history = addUserMessage(history,"What is an eigenvalue?");
[txt, response] = generate(chat, history)

The output txt will contain the answer and response will contain the full response, which you need to include in the history as follows

history = addResponseMessage(history, response);

You can keep interacting with the API and since we are saving the history, it will know about previous interactions.

history = addUserMessage(history,"Generate MATLAB code that computes that");
[txt, response] = generate(chat,history);
% Will generate code to compute the eigenvalue

Streaming the response

Streaming allows you to start receiving the output from the API as it is generated token by token, rather than wait for the entire completion to be generated. You can specifying the streaming function when you create the chat assistant. In this example, the streaming function will print the response to the command window.

% streaming function
sf = @(x)fprintf("%s",x);
chat = openAIChat(StreamFun=sf);
txt = generate(chat,"What is Model-Based Design and how is it related to Digital Twin?")
% Should stream the response token by token

Calling MATLAB functions with the API

Optionally, Tools=functions can be used to provide function specifications to the API. The purpose of this is to enable models to generate function arguments which adhere to the provided specifications. Note that the API is not able to directly call any function, so you should call the function and pass the values to the API directly. This process can be automated as shown in AnalyzeScientificPapersUsingFunctionCalls.mlx, but it's important to consider that ChatGPT can hallucinate function names, so avoid executing any arbitrary generated functions and only allow the execution of functions that you have defined.

For example, if you want to use the API for mathematical operations such as sind, instead of letting the model generate the result and risk running into hallucinations, you can give the model direct access to the function as follows:

f = openAIFunction("sind","Sine of argument in degrees");
f = addParameter(f,"x",type="number",description="Angle in degrees.");
chat = openAIChat("You are a helpful assistant.",Tools=f);

When the model identifies that it could use the defined functions to answer a query, it will return a tool_calls request, instead of directly generating the response:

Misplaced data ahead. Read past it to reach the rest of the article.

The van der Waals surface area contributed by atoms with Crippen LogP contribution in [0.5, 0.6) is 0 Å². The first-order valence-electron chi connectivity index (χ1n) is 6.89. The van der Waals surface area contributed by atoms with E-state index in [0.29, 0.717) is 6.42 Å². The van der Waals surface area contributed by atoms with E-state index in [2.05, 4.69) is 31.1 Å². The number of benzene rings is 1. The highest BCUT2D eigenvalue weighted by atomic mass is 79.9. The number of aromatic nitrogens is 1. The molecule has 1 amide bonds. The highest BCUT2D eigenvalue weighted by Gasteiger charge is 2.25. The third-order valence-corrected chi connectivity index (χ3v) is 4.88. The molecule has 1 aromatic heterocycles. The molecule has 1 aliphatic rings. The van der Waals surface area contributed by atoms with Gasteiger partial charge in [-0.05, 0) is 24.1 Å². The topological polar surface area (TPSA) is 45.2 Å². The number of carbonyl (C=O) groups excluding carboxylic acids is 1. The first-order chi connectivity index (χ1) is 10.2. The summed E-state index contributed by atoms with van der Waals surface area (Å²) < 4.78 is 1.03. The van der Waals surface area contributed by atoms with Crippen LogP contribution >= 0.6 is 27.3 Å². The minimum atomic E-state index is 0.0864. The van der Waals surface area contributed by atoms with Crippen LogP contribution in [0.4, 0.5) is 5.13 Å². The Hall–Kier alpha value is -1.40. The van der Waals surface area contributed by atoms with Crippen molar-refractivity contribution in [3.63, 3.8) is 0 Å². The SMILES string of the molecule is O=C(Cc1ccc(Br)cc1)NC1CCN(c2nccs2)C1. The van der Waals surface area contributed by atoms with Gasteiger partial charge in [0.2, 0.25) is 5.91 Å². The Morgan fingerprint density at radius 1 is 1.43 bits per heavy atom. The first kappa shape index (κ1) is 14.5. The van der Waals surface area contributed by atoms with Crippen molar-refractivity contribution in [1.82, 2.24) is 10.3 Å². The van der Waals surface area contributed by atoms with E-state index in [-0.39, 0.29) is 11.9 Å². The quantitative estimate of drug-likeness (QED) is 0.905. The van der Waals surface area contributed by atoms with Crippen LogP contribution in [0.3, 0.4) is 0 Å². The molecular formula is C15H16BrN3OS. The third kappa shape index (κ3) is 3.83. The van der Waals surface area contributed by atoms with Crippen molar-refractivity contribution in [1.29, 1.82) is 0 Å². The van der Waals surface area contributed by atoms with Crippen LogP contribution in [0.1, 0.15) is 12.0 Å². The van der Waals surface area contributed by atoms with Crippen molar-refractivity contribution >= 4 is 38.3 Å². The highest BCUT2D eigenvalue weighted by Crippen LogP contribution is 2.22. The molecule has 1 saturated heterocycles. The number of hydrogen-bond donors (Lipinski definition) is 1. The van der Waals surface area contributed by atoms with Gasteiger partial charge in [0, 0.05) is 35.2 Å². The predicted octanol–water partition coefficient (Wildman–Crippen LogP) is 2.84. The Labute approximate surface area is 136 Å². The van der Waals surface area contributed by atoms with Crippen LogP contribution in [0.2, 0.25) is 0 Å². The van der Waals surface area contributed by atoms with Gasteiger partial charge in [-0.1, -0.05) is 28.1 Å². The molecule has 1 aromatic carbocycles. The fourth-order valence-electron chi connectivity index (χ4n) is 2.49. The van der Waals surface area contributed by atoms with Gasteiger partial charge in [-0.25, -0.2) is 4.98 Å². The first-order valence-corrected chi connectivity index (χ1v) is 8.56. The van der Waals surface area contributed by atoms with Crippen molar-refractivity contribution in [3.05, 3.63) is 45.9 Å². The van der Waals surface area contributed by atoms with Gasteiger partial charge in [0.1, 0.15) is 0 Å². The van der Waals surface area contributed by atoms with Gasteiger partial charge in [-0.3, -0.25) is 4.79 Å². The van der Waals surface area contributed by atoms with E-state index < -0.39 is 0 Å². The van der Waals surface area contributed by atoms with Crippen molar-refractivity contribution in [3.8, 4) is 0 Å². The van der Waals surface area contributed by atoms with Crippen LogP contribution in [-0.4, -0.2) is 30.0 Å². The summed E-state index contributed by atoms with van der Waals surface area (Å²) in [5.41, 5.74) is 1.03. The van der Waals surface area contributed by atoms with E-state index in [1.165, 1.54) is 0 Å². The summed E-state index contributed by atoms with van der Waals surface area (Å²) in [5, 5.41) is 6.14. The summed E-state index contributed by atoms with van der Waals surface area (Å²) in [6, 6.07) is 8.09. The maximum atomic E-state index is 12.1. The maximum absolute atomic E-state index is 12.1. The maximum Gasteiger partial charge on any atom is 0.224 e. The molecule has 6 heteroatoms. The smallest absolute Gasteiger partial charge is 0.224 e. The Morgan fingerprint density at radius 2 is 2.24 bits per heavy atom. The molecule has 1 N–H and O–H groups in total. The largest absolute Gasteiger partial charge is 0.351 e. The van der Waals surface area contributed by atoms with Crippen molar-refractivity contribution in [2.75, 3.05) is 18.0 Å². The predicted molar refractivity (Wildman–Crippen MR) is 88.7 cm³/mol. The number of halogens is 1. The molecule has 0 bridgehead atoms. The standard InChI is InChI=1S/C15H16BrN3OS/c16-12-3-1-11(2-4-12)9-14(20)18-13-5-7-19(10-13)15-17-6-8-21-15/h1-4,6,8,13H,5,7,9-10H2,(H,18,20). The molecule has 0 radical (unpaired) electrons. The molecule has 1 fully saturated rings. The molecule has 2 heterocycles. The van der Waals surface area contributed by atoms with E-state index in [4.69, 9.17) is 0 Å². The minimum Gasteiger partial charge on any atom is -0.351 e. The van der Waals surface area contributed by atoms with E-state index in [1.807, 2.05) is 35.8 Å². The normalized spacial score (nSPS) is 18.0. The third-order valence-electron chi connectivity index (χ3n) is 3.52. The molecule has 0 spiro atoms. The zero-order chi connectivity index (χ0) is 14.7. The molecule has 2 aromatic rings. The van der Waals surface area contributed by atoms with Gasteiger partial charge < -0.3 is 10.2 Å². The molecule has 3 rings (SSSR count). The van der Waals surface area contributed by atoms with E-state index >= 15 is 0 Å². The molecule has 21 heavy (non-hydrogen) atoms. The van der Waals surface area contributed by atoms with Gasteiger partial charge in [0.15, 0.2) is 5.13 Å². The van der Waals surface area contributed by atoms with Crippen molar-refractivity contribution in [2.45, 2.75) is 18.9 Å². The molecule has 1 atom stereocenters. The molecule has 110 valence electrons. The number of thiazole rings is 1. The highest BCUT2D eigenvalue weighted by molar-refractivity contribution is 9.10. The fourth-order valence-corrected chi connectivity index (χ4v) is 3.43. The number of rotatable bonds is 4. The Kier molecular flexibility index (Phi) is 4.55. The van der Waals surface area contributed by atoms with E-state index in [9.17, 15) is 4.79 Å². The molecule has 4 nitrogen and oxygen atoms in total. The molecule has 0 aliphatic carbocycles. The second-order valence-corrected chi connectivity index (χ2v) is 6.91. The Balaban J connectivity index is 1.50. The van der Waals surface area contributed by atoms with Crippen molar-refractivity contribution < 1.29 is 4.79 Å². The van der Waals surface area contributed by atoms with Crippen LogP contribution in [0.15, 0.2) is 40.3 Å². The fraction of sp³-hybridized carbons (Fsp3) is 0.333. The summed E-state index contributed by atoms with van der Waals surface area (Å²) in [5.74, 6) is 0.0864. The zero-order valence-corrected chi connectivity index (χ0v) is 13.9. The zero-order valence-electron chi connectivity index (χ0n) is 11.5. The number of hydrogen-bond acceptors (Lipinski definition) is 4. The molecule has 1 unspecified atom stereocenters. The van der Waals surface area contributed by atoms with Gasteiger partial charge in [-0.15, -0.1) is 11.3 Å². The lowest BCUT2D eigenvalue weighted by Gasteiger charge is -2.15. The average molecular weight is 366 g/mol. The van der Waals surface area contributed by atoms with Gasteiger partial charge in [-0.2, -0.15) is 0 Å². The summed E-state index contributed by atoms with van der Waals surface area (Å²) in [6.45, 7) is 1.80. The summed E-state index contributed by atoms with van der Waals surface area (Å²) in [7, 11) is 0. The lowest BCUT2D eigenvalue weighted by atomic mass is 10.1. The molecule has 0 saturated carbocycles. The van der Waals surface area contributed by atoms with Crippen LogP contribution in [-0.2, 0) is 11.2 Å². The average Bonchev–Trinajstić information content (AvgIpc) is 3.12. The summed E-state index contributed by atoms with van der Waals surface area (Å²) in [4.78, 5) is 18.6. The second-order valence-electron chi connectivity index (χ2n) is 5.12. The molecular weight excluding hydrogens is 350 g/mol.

messages = openAIMessages;
messages = addUserMessage(messages, "What is the sine of 30?");
[txt, response] = generate(chat, messages);
messages = addResponseMessage(messages, response);

The variable response should contain a request for a function call.

>> response

response = 

  struct with fields:

             role: 'assistant'
          content: []
       tool_calls: [1×1 struct]

>> response.tool_calls

ans = 

  struct with fields:

           id: 'call_wDpCLqtLhXiuRpKFw71gXzdy'
         type: 'function'
     function: [1×1 struct]

>> response.tool_calls.function

ans = 

  struct with fields:

         name: 'sind'
    arguments: '{↵  "x": 30↵}'

You can then call the function sind with the specified argument and return the value to the API add a function message to the history:

% Arguments are returned as json, so you need to decode it first
id = string(response.tool_calls.id);
func = string(response.tool_calls.function.name);
if func == "sind"
    args = jsondecode(response.tool_calls.function.arguments);
    result = sind(args.x);
    messages = addToolMessage(messages,id,func,"x="+result);
    [txt, response] = generate(chat, messages);
else
    % handle calls to unknown functions
end

The model then will use the function result to generate a more precise response:

>> txt

txt = 

    "The sine of 30 degrees is approximately 0.5."

Extracting structured information with the API

Another useful application for defining functions is extract structured information from some text. You can just pass a function with the output format that you would like the model to output and the information you want to extract. For example, consider the following piece of text: